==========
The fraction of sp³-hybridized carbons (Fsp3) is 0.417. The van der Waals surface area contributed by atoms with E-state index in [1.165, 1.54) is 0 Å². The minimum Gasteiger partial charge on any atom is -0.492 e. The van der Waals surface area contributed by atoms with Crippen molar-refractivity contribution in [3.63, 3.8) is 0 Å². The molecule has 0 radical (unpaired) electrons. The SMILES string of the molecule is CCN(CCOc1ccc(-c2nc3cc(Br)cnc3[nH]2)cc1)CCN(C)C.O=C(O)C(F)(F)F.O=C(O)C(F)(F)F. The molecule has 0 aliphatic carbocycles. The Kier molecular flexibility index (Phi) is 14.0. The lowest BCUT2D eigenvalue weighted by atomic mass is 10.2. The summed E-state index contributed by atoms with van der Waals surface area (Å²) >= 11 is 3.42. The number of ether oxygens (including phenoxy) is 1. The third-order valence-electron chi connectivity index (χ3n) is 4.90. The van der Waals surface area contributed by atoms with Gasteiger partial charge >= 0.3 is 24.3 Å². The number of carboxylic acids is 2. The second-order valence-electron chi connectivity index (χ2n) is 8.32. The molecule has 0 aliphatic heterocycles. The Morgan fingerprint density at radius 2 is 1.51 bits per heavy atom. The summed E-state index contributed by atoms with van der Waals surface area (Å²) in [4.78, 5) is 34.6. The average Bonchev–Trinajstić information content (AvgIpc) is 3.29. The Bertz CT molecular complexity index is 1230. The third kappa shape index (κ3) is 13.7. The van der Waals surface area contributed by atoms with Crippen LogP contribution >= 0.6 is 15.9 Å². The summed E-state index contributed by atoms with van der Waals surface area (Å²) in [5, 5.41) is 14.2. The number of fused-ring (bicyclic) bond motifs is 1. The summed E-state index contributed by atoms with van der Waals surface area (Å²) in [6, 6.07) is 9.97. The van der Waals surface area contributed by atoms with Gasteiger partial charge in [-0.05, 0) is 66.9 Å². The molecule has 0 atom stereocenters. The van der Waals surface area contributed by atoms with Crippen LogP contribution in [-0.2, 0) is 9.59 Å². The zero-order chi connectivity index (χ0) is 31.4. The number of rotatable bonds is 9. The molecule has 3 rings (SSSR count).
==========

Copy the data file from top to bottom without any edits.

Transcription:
The fraction of sp³-hybridized carbons (Fsp3) is 0.417. The van der Waals surface area contributed by atoms with E-state index in [1.165, 1.54) is 0 Å². The minimum Gasteiger partial charge on any atom is -0.492 e. The van der Waals surface area contributed by atoms with Crippen molar-refractivity contribution in [3.63, 3.8) is 0 Å². The molecule has 0 radical (unpaired) electrons. The SMILES string of the molecule is CCN(CCOc1ccc(-c2nc3cc(Br)cnc3[nH]2)cc1)CCN(C)C.O=C(O)C(F)(F)F.O=C(O)C(F)(F)F. The molecule has 0 aliphatic carbocycles. The Kier molecular flexibility index (Phi) is 14.0. The lowest BCUT2D eigenvalue weighted by atomic mass is 10.2. The summed E-state index contributed by atoms with van der Waals surface area (Å²) >= 11 is 3.42. The number of ether oxygens (including phenoxy) is 1. The third-order valence-electron chi connectivity index (χ3n) is 4.90. The van der Waals surface area contributed by atoms with Gasteiger partial charge >= 0.3 is 24.3 Å². The number of carboxylic acids is 2. The second-order valence-electron chi connectivity index (χ2n) is 8.32. The molecule has 0 aliphatic heterocycles. The Morgan fingerprint density at radius 2 is 1.51 bits per heavy atom. The summed E-state index contributed by atoms with van der Waals surface area (Å²) in [4.78, 5) is 34.6. The average Bonchev–Trinajstić information content (AvgIpc) is 3.29. The Bertz CT molecular complexity index is 1230. The third kappa shape index (κ3) is 13.7. The van der Waals surface area contributed by atoms with Crippen LogP contribution >= 0.6 is 15.9 Å². The summed E-state index contributed by atoms with van der Waals surface area (Å²) in [5, 5.41) is 14.2. The number of fused-ring (bicyclic) bond motifs is 1. The summed E-state index contributed by atoms with van der Waals surface area (Å²) in [6, 6.07) is 9.97. The van der Waals surface area contributed by atoms with Gasteiger partial charge in [-0.05, 0) is 66.9 Å². The molecule has 0 atom stereocenters. The van der Waals surface area contributed by atoms with Crippen LogP contribution in [-0.2, 0) is 9.59 Å². The zero-order chi connectivity index (χ0) is 31.4. The number of rotatable bonds is 9. The molecule has 3 rings (SSSR count).